18th Century Dolls, Dollhouses, and Doll Clothing

Wooden dolls

Wax dolls

  • Nordiska museet NM.0151865, made in the first half of the 18th century; the black velvet dress is probably a later addition
  • Historic New England 1924.918 and 1924.919, c. 1720-1725; “These extraordinary objects, made by the teen-aged daughter of a well-to-do Boston, Massachusetts, family, are the only American-made free-standing figures known to have survived from the eighteenth century. Wax work, like fancy needlework, was among the artistic skills considered important in the education of young girls during this period. Sarah Gee supported these figures on armatures and used colored beeswax and real fabric trimmed with lace dipped in wax for their bodies. They are protected by their original English bell jars and mounted on turned wooden pedestals made to fit the jars.”
  • MoL, 1756-1765; “Wax fashion doll. A fashion doll with solid wax head and limbs on a wire frame, with moulded and painted hair and glass eyes. The doll is wearing a formal Court dress of striped and brocaded silk with a wired skirt. She has a compass hanging at the waist.”
  • V&A W.183:7-1919; petticoat had a note pinned to it saying “Mrs Powell Wedding Suit 1761”
  • Nordiska museet NM.0025851, a doll dressed in a Norwegian bridal gown from Telemark, made c. 1770-1779
  • National Trust Museum of Childhood 668426, c. 1780; “A wax head and shoulder doll with moulded and painted facial features and brown hair. Her lower arms and boots are wax. The body is made of stuffed fabric. On her head she wears a red skull cap with tinsel decoration. Her short sleeved dress of cream fabric has silver coloured spots. Both the hem and skirt are decorated with tinsel. Underneath is a cream cotton petticoat with a serrated hem. A long red train, which has a plain backing, is attached to her shoulders and is again decorated with tinsel. The fabric is badly worn. She stands on a round wooden base to which she is held by wire. A red and cream fabric decoration (possibly flowers) is at her waist.”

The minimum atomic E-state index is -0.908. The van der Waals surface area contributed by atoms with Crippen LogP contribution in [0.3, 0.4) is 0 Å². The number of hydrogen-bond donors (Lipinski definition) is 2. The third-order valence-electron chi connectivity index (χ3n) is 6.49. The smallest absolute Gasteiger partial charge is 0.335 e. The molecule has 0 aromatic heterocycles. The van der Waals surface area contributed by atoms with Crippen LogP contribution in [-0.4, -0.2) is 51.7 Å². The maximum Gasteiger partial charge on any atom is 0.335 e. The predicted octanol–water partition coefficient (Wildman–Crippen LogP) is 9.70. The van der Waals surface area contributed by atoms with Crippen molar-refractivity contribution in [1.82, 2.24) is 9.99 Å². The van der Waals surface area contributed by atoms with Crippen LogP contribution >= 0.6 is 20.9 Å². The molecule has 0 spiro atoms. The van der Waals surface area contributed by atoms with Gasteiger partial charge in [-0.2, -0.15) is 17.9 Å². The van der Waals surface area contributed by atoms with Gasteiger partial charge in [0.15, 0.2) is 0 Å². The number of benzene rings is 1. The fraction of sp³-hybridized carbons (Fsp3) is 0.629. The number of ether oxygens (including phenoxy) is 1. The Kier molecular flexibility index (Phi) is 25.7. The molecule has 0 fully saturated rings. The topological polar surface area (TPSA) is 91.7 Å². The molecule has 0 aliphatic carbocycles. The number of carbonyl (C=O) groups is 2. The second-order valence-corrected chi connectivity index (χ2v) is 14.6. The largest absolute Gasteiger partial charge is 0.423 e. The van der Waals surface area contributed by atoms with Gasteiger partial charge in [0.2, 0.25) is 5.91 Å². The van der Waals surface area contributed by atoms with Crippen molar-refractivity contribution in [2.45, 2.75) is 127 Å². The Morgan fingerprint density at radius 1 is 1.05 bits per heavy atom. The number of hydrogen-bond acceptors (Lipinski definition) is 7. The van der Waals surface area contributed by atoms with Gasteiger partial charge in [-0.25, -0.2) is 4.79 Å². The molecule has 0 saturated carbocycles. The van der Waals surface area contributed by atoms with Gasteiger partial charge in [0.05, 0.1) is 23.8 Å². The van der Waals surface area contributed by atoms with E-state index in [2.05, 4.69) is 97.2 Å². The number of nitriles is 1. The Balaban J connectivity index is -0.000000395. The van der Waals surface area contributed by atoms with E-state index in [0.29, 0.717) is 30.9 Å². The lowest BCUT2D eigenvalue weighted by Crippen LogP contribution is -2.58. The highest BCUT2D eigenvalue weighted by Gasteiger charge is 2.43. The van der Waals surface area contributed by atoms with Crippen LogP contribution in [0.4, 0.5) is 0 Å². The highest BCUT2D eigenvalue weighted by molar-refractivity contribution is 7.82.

Other dolls

  • Paper cutout dolls made by Susanna Duncombe (née Highmore): Tate T04306, Tate T04307, Tate T04308, Tate T04309, Tate T04310
  • PVMA 1885.40.07, a rag doll (named “Bangwell Putt”) made for a blind girl (Clarissa Field of Northfield, Massachusetts), c. 1770
  • Nordiska museet 0022622A-B, a pair of dolls made of silk wrapped over wire, c. 1770-1779
  • National Trust Museum of Childhood 665109,England, 1785; “A small, stuffed, calico doll with painted facial features and blonde hair. She has paper or card hands with only one remaining finger. She is wearing a cream muslin dress with pin tucks in the skirt and bodice, a muslin cap with ribbon trim and red ribbon shoes. Beside the doll, on a stand, is a cream silk hooded cape, a cream muslin dress with pin tucks and a twisted wire cane.”

Doll clothes

Dolls’ houses and “baby houses”

There are a lot of detailed photos of dollhouse furniture and related miniatures on Bildindex.

Doll furniture

Depictions of 18th century children with dolls